Counterfeits not only damage the reputation and finances of intellectual property rights holders, they can also have harmful health and safety consequences for consumers. Now, the EUIPO puts the topic on the agenda.
Web shops and e-commerce marketplaces have gained traction in recent years, and it has never been easier for a brand to market and sell its goods online than it is right now.
But with a constant stream of new web shops and e-commerce services, it has also become increasingly difficult to weed out the many scammers that make a living by selling counterfeits under stolen trademarks online. Because what do you do as a brand, if you discover that others are selling counterfeit goods in your name?
In an attempt to combat the problem, the European Union Intellectual Property Office (EUIPO) has put together aon various e-commerce platforms in collaboration with some of the biggest players on the market.
, Plougmann Vingtoft’s Head of Legal in Norway and sitting member of the European Communities Trademark Association’s (ECTA) Anti-Counterfeiting Committee, sees the EUIPO’s list as an important initiative for the many e-commerce platforms that want to protect their customers’ IP rights.
“The EUIPO’s list sheds light on the e-commerce platforms that have already launched initiatives that aid in identifying and combatting counterfeit goods. At the same time, it serves as a reminder to e-commerce platforms that they should prioritize their anti-counterfeiting efforts,” says Stine Sønstebø.
Tarnished reputation and doubtful quality
Trademarks not only play an important role in creating brand loyalty and ensuring that satisfied customers choose and recommend certain products over others. Trademark protected products have also undergone tests that ensure that they comply with all applicable safety and quality regulations in the countries in which the goods are sold.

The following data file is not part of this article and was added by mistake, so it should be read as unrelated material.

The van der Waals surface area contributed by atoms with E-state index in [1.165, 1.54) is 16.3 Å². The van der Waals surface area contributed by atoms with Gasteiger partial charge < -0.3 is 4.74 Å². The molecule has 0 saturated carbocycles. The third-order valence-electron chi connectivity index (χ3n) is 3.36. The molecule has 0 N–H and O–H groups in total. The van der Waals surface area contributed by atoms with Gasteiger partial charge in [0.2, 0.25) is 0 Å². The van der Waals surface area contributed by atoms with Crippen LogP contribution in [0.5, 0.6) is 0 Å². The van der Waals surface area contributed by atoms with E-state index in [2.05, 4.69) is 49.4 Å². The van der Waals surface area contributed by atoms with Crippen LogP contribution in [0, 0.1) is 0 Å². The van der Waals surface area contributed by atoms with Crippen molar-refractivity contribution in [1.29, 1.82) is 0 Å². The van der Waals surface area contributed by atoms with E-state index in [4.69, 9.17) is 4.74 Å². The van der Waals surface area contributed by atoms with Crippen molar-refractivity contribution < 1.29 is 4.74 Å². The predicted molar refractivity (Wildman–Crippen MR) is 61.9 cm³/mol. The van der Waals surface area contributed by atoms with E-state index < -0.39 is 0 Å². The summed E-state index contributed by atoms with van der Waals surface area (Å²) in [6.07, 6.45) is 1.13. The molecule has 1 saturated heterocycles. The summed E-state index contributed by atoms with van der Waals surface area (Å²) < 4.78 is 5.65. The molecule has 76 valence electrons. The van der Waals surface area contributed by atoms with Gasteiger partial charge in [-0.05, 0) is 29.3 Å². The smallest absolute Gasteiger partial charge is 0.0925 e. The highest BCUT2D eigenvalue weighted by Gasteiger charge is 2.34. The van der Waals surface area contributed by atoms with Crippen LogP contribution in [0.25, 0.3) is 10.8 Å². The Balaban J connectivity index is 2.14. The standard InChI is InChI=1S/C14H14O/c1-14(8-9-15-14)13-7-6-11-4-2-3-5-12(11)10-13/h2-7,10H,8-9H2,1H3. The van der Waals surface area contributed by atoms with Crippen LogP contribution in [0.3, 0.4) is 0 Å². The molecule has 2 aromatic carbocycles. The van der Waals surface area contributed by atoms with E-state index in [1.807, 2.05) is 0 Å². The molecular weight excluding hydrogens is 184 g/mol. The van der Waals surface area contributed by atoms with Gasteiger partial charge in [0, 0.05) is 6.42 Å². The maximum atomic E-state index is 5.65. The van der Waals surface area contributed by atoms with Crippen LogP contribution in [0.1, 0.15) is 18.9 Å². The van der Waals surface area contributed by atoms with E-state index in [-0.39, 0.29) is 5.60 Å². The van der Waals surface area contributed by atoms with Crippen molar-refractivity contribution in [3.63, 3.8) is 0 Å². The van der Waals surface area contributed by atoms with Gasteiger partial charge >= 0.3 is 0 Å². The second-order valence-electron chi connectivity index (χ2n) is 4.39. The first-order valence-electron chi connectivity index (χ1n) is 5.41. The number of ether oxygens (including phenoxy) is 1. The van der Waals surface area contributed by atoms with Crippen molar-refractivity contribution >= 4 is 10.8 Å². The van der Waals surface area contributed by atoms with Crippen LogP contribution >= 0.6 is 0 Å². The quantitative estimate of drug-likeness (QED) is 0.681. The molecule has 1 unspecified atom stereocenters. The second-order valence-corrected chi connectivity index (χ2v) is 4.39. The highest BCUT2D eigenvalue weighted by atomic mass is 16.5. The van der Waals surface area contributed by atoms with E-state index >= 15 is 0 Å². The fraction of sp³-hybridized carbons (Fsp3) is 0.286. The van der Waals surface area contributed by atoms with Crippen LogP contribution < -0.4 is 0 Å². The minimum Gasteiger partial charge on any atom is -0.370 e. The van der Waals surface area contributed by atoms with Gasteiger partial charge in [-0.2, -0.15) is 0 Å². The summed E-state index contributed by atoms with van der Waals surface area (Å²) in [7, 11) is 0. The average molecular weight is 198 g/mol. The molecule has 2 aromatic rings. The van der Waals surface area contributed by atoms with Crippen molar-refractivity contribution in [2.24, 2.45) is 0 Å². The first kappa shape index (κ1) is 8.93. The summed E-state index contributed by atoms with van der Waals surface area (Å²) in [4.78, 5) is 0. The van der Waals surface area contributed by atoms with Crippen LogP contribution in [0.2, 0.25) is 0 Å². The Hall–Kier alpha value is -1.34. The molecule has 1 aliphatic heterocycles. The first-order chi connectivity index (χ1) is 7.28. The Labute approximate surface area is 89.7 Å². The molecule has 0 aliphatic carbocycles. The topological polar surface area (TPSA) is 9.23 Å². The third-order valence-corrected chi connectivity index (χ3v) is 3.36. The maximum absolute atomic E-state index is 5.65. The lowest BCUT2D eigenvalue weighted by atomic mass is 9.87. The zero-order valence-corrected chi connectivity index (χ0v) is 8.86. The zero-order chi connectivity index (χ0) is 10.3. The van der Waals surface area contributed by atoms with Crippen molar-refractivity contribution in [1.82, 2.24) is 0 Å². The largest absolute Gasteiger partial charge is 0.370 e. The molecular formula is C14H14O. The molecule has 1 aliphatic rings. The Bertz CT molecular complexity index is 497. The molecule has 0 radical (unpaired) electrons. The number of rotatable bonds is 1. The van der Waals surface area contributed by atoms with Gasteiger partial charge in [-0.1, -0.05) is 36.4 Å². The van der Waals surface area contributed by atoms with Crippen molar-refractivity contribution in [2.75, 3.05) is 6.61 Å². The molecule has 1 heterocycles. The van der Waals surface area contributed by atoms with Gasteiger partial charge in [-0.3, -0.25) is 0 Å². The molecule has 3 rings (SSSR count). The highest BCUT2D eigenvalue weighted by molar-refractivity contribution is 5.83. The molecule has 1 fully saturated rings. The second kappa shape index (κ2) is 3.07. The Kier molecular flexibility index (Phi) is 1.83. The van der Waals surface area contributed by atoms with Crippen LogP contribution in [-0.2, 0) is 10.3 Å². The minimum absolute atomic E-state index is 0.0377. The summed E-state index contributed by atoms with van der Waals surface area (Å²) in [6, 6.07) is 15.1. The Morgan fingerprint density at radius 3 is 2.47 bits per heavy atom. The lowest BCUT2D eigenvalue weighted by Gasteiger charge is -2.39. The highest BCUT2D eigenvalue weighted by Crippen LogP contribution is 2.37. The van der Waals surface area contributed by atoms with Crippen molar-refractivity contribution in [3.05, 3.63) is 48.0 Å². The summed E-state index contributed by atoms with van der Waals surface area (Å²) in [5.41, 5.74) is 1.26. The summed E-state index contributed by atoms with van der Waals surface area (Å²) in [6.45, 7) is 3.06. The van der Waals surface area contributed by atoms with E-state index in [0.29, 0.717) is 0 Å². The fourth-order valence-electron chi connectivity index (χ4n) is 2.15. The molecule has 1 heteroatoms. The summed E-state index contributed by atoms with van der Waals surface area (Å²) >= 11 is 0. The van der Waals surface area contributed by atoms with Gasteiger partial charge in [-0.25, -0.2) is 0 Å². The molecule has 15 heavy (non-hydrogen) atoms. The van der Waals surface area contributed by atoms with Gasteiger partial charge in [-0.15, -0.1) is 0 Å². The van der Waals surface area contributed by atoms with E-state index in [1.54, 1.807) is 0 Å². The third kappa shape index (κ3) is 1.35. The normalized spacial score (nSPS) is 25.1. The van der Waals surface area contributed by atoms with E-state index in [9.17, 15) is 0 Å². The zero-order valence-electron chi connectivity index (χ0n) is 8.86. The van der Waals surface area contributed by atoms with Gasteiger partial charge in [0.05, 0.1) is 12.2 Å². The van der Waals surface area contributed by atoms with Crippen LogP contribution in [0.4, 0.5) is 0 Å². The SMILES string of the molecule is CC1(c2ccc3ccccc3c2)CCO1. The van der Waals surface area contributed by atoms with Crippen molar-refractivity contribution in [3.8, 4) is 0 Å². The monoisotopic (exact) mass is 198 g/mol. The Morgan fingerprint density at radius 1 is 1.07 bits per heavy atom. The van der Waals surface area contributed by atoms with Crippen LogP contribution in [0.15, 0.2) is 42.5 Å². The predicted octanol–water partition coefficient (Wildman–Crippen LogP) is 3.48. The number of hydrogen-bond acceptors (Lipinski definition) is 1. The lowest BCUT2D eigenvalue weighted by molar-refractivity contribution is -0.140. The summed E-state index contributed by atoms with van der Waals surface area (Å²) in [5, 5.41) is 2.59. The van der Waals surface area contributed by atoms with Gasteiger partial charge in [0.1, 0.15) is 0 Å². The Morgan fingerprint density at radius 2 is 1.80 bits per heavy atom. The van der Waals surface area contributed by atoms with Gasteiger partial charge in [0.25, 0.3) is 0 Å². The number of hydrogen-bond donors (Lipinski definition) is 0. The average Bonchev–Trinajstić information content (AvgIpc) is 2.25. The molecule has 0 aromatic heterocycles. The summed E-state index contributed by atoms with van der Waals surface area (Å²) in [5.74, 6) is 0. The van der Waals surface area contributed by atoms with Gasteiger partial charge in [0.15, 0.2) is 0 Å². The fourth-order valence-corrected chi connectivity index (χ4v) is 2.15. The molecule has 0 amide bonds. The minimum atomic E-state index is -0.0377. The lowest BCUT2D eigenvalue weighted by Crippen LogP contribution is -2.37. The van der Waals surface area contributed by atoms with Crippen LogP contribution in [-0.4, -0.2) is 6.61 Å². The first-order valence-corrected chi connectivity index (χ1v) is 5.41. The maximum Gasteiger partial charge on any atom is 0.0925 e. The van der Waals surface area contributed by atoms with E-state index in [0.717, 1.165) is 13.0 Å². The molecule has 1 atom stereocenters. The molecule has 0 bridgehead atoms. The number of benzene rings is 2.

Counterfeit products, therefore, not only pose a problem to the trademark holder and the e-commerce platform selling the goods. They are also potentially harmful to the end user:
“Counterfeits are often of a poorer quality than the original products and they have seldom undergone the necessary certifications and quality controls,” says Stine Sønstebø and continues:
“By buying counterfeits, you, as a consumer, run the risk of either purchasing sub-par goods or even worse: that the goods are directly dangerous or hazardous to your health. This is often the case with spare parts for cars, medicine or kids’ toys. If the end user isn’t aware that the product is a counterfeit, brand loyalty and trust in the web shop that sold the product could also take a hit due to customer dissatisfaction.”
Protection tools on e-commerce platforms
The EUIPO’s list consist of a series of different IP protection tools from majors players such as Alibaba Group, Amazon, Ebay and Wish. Further, the list allows trademark holders to get an overview of the various tools that e-commerce platforms make available.
The tools vary from platform to platform, but most of them offer notification systems, dashboards, search tools as well as other IP protection tools that enable trademark owners to identify and report goods that potentially infringe on one’s rights.
Stine Sønstebø highlights three particular benefits of the EUIPO’s increased anti-counterfeit focus:
- With the EUIPO’s list, you as a brand have access to a combined overview of how to identify and report players that infringe on your IP rights on e-commerce platforms.
- If you as an e-commerce platform appear on the list, trademark owners are more likely to perceive your platform as a serious and safe place for them to sell their goods.
- The EUIPO’s increased focus on anti-counterfeiting helps shed light on the problem and thus helps educate both e-commerce platforms, trademark owners and consumers about counterfeit goods and the associated consequences.
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